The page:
DIABETES: What You Should Know

November 22, 2019

By Beth Potter, MS, RD, CDE®diabetes type 1 type 2 warrenton virginia fauquier health
Fauquier Health

If you aren’t living with diabetes, there’s a good chance that at least one of the friends or loved ones who you’ll see this upcoming holiday season is affected by the disease. In fact, according to the Centers for Disease Control and Prevention (CDC), more than 30 million people in the U.S. – or one in 10 – have diabetes. And one in four of those are unaware that they have it. With November recognized as American Diabetes Month, it’s a great time to learn more about this condition and how you can help prevent and fight it.

What is it?

Diabetes is a chronic condition that causes blood sugar levels to rise abnormally high. Our bodies break down the food we eat into glucose – or sugar – so it can be used for energy. A hormone called insulin helps get that glucose into our cells for energy. When our body’s ability to make or use insulin is compromised, too much blood sugar remains in the bloodstream. This can lead to serious complications, including heart and kidney disease, vision loss, hearing loss, nerve damage and stroke.

“Diabetes can seriously impact your health and quality of life, so it’s critical that we understand this condition and get proper and timely treatment for it,” says Certified Diabetes Educator and Registered Dietitian, Beth Potter, MS, RD, CDE® at Fauquier Health.

The Three Types
There are three main types of diabetes:

  • Gestational diabetes only occurs in females and results from pregnancy affecting the body’s ability to produce enough insulin. It typically goes away after giving birth, but it can increase you and your child’s risk for Type 2 diabetes later in life.
  • Type 1, usually diagnosed in children, teenagers and young adults,  results when the body stops making insulin because the immune system destroys the cells in the pancreas that make insulin. Symptoms develop quickly, and those with this type must take insulin every day. There is currently no known way to prevent this type.
  •  Type 2 occurs when your body has difficulty maintaining normal blood sugar levels due to an inability to use insulin properly. Ninety percent of diabetes sufferers have Type 2. Risk factors include: prediabetes, being overweight, being 45 and older, having an immediate family history of Type 2, a lack of regular physical activity, having gestational diabetes in your medical history or having given birth to a baby weighing more than nine pounds, and being African-American, Hispanic/Latino American, American Indian or Alaska Native (some Pacific Islanders and Asian-Americans are also at higher risk).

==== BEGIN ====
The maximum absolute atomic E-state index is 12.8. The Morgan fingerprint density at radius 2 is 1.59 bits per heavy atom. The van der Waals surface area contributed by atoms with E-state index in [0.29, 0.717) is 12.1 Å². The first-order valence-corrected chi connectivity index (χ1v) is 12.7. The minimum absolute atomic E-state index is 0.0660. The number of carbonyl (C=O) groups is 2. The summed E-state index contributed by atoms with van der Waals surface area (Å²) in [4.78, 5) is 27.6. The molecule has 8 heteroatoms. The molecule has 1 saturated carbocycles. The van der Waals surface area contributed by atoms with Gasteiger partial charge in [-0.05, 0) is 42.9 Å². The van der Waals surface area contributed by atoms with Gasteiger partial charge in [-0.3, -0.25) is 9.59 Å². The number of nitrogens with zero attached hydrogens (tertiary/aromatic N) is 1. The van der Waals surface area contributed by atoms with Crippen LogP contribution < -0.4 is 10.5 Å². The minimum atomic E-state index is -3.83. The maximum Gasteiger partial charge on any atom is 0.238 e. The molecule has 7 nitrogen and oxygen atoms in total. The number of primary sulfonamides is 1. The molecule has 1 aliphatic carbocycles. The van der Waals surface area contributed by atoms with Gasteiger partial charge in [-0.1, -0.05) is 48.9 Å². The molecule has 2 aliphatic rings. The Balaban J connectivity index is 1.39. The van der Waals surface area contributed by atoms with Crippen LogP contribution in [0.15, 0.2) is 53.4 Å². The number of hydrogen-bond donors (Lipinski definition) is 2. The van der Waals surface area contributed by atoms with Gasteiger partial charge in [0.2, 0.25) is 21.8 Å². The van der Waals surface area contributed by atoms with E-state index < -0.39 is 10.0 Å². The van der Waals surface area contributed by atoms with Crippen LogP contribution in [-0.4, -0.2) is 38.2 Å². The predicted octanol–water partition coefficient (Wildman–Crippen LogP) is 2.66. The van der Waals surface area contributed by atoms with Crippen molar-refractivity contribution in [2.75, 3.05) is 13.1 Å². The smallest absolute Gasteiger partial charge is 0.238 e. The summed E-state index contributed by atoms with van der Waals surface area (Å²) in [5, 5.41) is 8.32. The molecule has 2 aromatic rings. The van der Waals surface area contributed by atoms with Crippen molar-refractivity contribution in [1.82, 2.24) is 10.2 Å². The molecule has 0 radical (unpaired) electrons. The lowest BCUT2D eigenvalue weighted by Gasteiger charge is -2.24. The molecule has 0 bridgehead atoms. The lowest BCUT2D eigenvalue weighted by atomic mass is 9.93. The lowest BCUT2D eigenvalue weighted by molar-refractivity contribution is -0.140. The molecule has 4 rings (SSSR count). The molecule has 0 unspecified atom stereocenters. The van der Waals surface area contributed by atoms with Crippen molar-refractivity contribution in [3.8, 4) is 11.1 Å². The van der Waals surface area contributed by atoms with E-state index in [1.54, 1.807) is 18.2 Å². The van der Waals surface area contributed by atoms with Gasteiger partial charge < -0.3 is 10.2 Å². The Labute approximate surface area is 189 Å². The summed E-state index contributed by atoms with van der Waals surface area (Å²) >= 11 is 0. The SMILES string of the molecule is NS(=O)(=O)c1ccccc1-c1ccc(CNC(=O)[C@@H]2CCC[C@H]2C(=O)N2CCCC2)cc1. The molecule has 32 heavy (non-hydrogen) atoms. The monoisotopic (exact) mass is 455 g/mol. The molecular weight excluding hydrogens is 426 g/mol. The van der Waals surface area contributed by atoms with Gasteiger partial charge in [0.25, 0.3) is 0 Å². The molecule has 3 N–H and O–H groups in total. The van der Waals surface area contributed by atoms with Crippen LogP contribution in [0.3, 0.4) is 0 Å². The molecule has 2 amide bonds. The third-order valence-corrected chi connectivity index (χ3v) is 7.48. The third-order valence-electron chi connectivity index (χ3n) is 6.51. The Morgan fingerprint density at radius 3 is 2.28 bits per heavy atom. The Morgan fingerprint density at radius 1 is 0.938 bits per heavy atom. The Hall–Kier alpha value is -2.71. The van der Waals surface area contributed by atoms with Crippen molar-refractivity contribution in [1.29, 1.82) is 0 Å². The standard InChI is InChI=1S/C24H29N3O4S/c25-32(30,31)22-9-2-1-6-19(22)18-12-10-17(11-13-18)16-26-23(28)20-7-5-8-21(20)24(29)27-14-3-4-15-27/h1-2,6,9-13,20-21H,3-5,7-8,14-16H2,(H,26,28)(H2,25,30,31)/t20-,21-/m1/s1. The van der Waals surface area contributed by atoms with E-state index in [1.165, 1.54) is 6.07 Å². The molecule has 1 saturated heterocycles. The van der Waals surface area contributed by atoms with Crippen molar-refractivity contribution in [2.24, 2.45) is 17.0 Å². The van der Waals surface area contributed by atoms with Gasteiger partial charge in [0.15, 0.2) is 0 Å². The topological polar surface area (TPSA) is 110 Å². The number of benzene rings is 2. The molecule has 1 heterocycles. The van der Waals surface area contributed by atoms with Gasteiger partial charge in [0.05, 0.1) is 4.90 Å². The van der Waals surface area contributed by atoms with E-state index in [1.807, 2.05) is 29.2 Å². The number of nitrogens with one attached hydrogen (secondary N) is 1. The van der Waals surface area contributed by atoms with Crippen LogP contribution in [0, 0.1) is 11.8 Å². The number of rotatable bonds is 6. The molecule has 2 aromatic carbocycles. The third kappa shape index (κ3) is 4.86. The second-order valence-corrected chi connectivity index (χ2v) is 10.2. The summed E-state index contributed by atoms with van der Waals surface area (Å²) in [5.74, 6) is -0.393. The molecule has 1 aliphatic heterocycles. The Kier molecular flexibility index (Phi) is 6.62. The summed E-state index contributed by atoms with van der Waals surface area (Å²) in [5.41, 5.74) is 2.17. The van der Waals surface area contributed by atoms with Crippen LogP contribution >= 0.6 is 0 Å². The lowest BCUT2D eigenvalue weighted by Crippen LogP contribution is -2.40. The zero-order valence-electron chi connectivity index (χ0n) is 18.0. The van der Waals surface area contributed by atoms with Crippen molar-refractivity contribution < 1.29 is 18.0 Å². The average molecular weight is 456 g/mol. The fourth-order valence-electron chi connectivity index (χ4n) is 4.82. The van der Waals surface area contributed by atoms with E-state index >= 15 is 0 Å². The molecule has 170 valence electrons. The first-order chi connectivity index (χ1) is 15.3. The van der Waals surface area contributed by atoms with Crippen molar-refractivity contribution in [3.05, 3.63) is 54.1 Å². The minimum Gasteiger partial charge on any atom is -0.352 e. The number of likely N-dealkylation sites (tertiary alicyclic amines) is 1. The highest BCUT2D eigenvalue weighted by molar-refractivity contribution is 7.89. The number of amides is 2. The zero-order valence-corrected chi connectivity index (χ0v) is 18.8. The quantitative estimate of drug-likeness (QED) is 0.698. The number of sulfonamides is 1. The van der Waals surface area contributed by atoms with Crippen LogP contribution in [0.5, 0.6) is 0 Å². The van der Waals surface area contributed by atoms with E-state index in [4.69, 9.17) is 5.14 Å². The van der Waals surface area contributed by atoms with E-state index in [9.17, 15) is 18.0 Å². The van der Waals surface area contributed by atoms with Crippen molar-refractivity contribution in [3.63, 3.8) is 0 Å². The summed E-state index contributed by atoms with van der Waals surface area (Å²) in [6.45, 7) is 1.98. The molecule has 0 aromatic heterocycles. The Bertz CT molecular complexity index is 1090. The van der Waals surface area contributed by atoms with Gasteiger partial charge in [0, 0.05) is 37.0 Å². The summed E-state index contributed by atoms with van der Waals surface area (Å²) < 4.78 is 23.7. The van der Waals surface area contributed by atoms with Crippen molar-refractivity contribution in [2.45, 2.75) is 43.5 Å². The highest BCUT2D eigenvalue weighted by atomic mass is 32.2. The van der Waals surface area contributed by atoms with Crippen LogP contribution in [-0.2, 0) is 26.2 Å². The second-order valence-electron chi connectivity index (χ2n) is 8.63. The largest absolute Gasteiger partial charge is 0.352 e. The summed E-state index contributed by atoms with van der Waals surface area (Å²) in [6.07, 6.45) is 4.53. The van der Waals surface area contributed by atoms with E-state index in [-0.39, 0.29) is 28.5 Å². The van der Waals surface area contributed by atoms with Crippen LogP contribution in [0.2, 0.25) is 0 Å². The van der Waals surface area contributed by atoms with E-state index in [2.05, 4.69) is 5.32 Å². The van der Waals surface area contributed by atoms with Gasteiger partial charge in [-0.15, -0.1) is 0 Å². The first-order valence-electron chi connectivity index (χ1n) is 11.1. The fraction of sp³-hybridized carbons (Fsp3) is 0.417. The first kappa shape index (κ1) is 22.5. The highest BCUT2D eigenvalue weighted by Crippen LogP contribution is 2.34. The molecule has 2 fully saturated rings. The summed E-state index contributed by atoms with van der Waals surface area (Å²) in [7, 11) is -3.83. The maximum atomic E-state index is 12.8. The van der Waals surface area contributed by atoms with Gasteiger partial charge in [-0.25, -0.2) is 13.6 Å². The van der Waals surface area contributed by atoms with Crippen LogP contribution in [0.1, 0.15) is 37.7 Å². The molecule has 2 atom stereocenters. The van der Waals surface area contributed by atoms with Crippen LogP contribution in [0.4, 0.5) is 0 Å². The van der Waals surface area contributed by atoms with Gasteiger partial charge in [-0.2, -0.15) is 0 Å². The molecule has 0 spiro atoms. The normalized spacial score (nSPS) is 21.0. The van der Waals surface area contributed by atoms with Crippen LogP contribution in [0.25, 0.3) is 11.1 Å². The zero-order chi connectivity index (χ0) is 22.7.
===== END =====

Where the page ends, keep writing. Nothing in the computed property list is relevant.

Symptoms of diabetes include:

  • Frequent urination, often at night
  • Being very thirsty and/or hungry
  • Losing weight without trying
  • Blurry vision
  • Numb or tingling hands or feet
  • Fatigue
  • Very dry skin
  • Sores that are slow to heal
  • More infections than usual
  • Nausea, vomiting and stomach pains (Type 1)

When symptoms appear depends on the type of diabetes in question. Because of their tricky nature, it’s important to discuss your risk factors with a healthcare provider and ask if getting tested is right for you.

“A simple blood sugar test can determine whether or not you have diabetes,” says Beth Potter. “If you do, your provider can work with you to create a treatment plan and suggest positive lifestyle changes to help protect your long-term health.”

Prediabetes diabetes warrenton virginia fauquier

While not a specific type of diabetes, prediabetes occurs when blood sugar levels are too high, but not high enough to classify as Type 2. According to the CDC, more than one in three American adults have prediabetes, and 90 percent don’t know they have it. A blood sugar test can determine whether you have prediabetes. Changing your lifestyle to incorporate regular physical activity, healthy eating and weight loss (if you are overweight) can help prevent prediabetes from turning into Type 2.

To learn more about diabetes, visit www.cdc.gov/diabetes and www.diabetes.org. If you are concerned that you or someone you know may be at risk or suffering from diabetes, Fauquier Health can help. Call 540.316.2640 or visit FauquierHealth.org and search for “Diabetes Services.” Fauquier Health also offer diabetes support groups, to learn more check the Events & Education calendar.